Without a good answer, she put off writing and put off confiding in Hermione, throwing herself instead into homework, dueling, and short runs through the grounds on the particularly bad days. Her thoughts abruptly ended when Harry set down his cup, and looked at her with determination. She had been lost in reverie and had forgotten herself, noticing that she had relaxed into a chair and her breathing had normalized.
“Another go?” He asked, extending his hand towards her.
“Let’s do it.”
Elizabeth watched her sister playing from the top step of the porch. They were six years old, and had only just moved to Maryland. May Davis, who lived around the corner, had come with her mother to introduce herself and welcome the family to the neighborhood. Elizabeth looked over her shoulder briefly, noting the two women sitting in the living room. They held mugs, and exchanged chatter—talking the way women do in grocery lines. They took turns looking out the window to mind the children.
Elizabeth turned her eyes back to her sister, who was introducing May to her dolls. Evelyn had constructed detailed personas for her three favorite dolls, and often could talk endlessly about their thoughts, hopes, and aspirations. May watched intently, fingering one of the doll’s dresses as she listened. Intermittently, she would interrupt with a detail about her own dolls or a point of comparison, but mostly she seemed to just listen to Evelyn—the British lilt in her child’s voice making May wrinkle her nose unconsciously.
Elizabeth wanted to go over and discuss dolls; she had some of her own, though she had always considered them rather useless. Perhaps May would like to use one of her dolls, and they could play together? But no—she couldn’t. She felt so bound to her seat, unable, or unwilling, to move.
Her parents had often called her shy in conversations with other adults, and her mother tried to persuade her to engage with other children, but she preferred to stick close by the adults or to play on her own. Her father had been sterner with her, sometimes forcing her to go along with Evie even if she cried. She didn’t much care for the hapless confidence and outgoing nature of her sister. It often frustrated her. Evie had everything so easy; sometimes a dark swelling feeling filled Elizabeth up, and she couldn’t help it—she hated her sister. Her mother told her that wasn’t a nice word, and that it couldn’t be true, but she did. She looked at Evie and May, enjoying themselves and the stupid dolls, and she hated them.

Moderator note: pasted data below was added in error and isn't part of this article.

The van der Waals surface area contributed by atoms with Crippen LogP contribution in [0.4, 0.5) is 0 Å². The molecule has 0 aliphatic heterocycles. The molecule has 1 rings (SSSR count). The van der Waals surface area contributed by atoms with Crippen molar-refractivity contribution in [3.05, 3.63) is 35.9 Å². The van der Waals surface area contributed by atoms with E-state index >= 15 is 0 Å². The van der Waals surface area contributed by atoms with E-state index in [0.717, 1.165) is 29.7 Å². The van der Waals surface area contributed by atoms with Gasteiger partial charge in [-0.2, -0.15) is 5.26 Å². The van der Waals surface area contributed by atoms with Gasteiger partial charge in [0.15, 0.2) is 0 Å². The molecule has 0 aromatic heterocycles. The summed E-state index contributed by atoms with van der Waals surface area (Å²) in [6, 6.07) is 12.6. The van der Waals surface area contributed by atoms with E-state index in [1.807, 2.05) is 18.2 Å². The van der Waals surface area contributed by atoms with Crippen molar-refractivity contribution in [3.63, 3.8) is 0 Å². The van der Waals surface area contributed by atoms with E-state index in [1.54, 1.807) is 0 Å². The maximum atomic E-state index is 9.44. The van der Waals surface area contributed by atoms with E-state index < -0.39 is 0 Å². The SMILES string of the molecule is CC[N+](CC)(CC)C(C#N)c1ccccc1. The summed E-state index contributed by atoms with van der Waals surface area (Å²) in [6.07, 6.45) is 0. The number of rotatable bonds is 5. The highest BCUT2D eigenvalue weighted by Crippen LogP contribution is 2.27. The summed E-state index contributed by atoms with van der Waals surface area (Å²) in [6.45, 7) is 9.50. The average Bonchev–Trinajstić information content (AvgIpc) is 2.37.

She kept these thoughts to herself, watching a cellar spider crawl over her shoe. Leaning down, she picked up the spider and studied it for a moment. Then, she plucked off one of its legs and dropped it back down onto the ground.
Later that night, Evelyn cried when she discovered one of her doll’s heads had been pulled off.
Evelyn started up in her bed, the hurried anger and raw jealousy of the newest memory cluttering her mind. In these moments, she had to try really hard to separate her feelings from the feelings of the memory. As she leaned back onto her pillow and started the mental exercise of dividing those emotions, she wondered if her sister struggled as much as she did. She felt she already knew the answer.
On the last Sunday of the month, Evelyn received an invitation from her aunt to join her for afternoon tea. Being issued an invitation felt a little too formal, but at lunch on Saturday, Minerva stopped her to confirm whether she was coming and encouraged her by adding that her Aunt Demeter would also be joining them. She noted that she had invited Elizabeth, but hadn’t heard anything from her and had Evelyn seen her lately, would she be able to confirm?
Evelyn scowled, and insisted she hadn’t seen her sister either—which was true. Even in the classes they shared, Evelyn ignored her was such vehemence that she couldn’t possibly claim to have seen her. Her aunt didn’t seem to notice the bitterness that washed over her niece, and she seemed too distracted to hear more than Evelyn’s acceptance of her invitation.
It was only a few minutes into tea when her aunts broached the subject, which would quickly prove to be the source of Minerva’s distraction.
“We asked you here for tea because there is something we want to tell you.” Aunt Demeter began, looking poised. She was wearing dark navy robes and the majority of the ink that usually stained her hands had been rubbed away, making her hands look fresh and pink as they sat wrapped around her tea cup. Evelyn had only just arrived, and their brief how are you’s were still hanging around the room. Evelyn could feel her brow wrinkle as Demeter continued, “Minnie and I wanted to tell you this, not because we regret what we did, but because we want there to be no more secrets between us. We want to help you, as much as we can. We can see you struggling, and we can be there for you.”